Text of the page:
Reviewby Michelle Yu,
The Disappearance of Haruhi Suzumiya
On December 17th, Kyon's life was abnormal: he spent his free time with an alien robot (Yuki), a time traveller (Mikuru), and an ESPer (Koizumi), trying to keep a headstrong classmate (the eponymous Haruhi) entertained so that she wouldn't unintentionally destroy the world. On December 18th, Kyon's life becomes... normal. Haruhi has disappeared as if she never attended their high school. Yuki is now a shy bookworm, Mikuru has lost all memory of Kyon, Koizumi is nowhere to be found, and only Kyon can see that things have changed. Now he has to decide whether he'll fix it or not.
When people are confronted with something that is too good to be true, it probably is. But for Kyon, an unexpected break from his chaotic everyday life appears to be more than just true- it is almost like a new reality.
Fans of the infamous anime featuring Haruhi Suzumiya know it as an adventure-comedy-fantasy series with a hint of romance. This feature-length release however incorporates a great deal more mystery than the series has done thus far. After all, when the star of the show is nowhere to be found and the world is not as it was the day before, the logical next-step is to find some answers to the conundrum.
This apparent shift in genres is done well, with the seemingly out-of-character cast balanced by Kyon, who appears to be the only one who has remained unchanged. In line with the series thus far, the plot focuses largely on Kyon as the hero and narrator; but to a greater extent as it seems to portray Kyon in a much more introspective manner. As the feature follows on from the anime series, it is important to note that the script has remained consistent with preceding events in the series' universe even though the events take a large turn away from the ‘usual’. The writing deserves commendation as such changes in the characterisation and plot could have easily missed the mark in the writers' attempt to try something new.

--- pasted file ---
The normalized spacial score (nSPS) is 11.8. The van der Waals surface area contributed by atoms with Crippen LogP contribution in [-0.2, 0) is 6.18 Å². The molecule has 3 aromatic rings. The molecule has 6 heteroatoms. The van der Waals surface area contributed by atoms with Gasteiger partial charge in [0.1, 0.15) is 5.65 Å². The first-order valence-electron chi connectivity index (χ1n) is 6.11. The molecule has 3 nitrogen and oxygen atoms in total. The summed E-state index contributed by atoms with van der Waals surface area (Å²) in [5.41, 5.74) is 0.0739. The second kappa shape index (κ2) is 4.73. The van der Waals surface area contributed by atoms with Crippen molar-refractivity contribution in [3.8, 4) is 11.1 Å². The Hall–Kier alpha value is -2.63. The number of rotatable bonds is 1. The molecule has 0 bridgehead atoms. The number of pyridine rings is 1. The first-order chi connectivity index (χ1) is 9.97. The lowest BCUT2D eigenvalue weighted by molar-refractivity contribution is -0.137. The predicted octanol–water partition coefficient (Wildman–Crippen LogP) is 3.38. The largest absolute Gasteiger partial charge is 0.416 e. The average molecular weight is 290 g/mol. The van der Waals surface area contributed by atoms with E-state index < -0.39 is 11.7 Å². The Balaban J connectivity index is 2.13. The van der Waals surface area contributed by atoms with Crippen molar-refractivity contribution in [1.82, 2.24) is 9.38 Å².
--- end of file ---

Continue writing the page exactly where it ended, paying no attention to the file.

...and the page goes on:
In keeping with the mix of new and old (among other contradictions) in the feature, the opening theme is an old favourite among fans from earlier in the Haruhi anime series- the upbeat “Bouken Desho Desho?” which contrasts greatly with the Japanese-folk-style ending theme “Yasashii Boukyaku” which is sung in acapella and is much more mellow. For me this was an unexpected, but pleasant surprise.
In comparison with earlier incarnations of the anime series, the Disappearance of Haruhi Suzumiya showcases a noticeable improvement in animation, which is also sharpened in the high-definition Blu-Ray release. The fluidity of the animation coupled with the consistently good art makes for pleasant viewing- as it should, considering the feature is more than two-and-a-half hours in length. The Blu-Ray release also includes a healthy dose of extras in the form of a bonus disc of special features which include trailers, behind-the-scenes footage, and footage of special events.
Overall there is little to dislike in The Disappearance of Haruhi Suzumiya. The characters are likeable, the soundtrack is good and it is all pleasing to the eye. The only possible negative point is that it requires some prior knowledge of the events in the anime series, as the plot does not dwell on past events in a way that could be meaningfully explained to the viewer. Thus it is highly recommended that viewers who are new to the Haruhi franchise begin by watching the first and second seasons of the The Melancholy of Haruhi Suzumiya before tackling this feature. Otherwise, this is likely to be a guaranteed hit for fans of the series.
©2009 Nagaru Tanigawa • Noizi Ito/a member of SOS
Overall (dub) : B+
Overall (sub) : A
Story : A
Animation : A
Art : B+
Music : B
+ Beautiful animation and entertaining plot.
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